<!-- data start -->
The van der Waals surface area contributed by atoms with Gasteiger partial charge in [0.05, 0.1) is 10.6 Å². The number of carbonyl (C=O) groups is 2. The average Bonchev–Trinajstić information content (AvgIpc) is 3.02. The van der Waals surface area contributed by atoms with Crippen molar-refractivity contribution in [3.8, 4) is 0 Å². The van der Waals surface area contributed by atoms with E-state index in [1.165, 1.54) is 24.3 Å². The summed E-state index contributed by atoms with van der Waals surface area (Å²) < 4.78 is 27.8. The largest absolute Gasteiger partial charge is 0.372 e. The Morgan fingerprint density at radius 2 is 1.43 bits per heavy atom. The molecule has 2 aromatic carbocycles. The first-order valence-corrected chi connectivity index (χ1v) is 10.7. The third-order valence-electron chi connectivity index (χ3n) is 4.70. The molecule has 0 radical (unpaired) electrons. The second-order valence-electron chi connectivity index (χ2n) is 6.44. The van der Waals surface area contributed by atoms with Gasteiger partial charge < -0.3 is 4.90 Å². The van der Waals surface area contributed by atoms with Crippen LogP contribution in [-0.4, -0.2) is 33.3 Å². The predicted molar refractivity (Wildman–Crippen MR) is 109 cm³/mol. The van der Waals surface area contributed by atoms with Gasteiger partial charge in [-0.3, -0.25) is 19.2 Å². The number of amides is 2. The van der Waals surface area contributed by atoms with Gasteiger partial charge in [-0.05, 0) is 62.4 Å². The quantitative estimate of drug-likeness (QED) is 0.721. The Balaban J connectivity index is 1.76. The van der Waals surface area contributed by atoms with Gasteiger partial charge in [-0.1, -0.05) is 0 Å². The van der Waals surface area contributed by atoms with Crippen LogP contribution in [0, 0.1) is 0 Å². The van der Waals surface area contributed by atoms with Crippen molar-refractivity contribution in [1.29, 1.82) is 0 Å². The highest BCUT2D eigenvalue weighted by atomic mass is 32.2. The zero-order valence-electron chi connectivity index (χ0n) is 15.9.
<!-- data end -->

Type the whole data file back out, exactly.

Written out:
The van der Waals surface area contributed by atoms with Gasteiger partial charge in [0.05, 0.1) is 10.6 Å². The number of carbonyl (C=O) groups is 2. The average Bonchev–Trinajstić information content (AvgIpc) is 3.02. The van der Waals surface area contributed by atoms with Crippen molar-refractivity contribution in [3.8, 4) is 0 Å². The van der Waals surface area contributed by atoms with E-state index in [1.165, 1.54) is 24.3 Å². The summed E-state index contributed by atoms with van der Waals surface area (Å²) < 4.78 is 27.8. The largest absolute Gasteiger partial charge is 0.372 e. The Morgan fingerprint density at radius 2 is 1.43 bits per heavy atom. The molecule has 2 aromatic carbocycles. The first-order valence-corrected chi connectivity index (χ1v) is 10.7. The third-order valence-electron chi connectivity index (χ3n) is 4.70. The molecule has 0 radical (unpaired) electrons. The second-order valence-electron chi connectivity index (χ2n) is 6.44. The van der Waals surface area contributed by atoms with Gasteiger partial charge < -0.3 is 4.90 Å². The van der Waals surface area contributed by atoms with Crippen LogP contribution in [-0.4, -0.2) is 33.3 Å². The predicted molar refractivity (Wildman–Crippen MR) is 109 cm³/mol. The van der Waals surface area contributed by atoms with Gasteiger partial charge in [-0.3, -0.25) is 19.2 Å². The number of amides is 2. The van der Waals surface area contributed by atoms with Gasteiger partial charge in [-0.05, 0) is 62.4 Å². The quantitative estimate of drug-likeness (QED) is 0.721. The Balaban J connectivity index is 1.76. The van der Waals surface area contributed by atoms with Gasteiger partial charge in [-0.1, -0.05) is 0 Å². The van der Waals surface area contributed by atoms with Crippen LogP contribution in [0, 0.1) is 0 Å². The van der Waals surface area contributed by atoms with Crippen molar-refractivity contribution in [1.29, 1.82) is 0 Å². The highest BCUT2D eigenvalue weighted by atomic mass is 32.2. The zero-order valence-electron chi connectivity index (χ0n) is 15.9.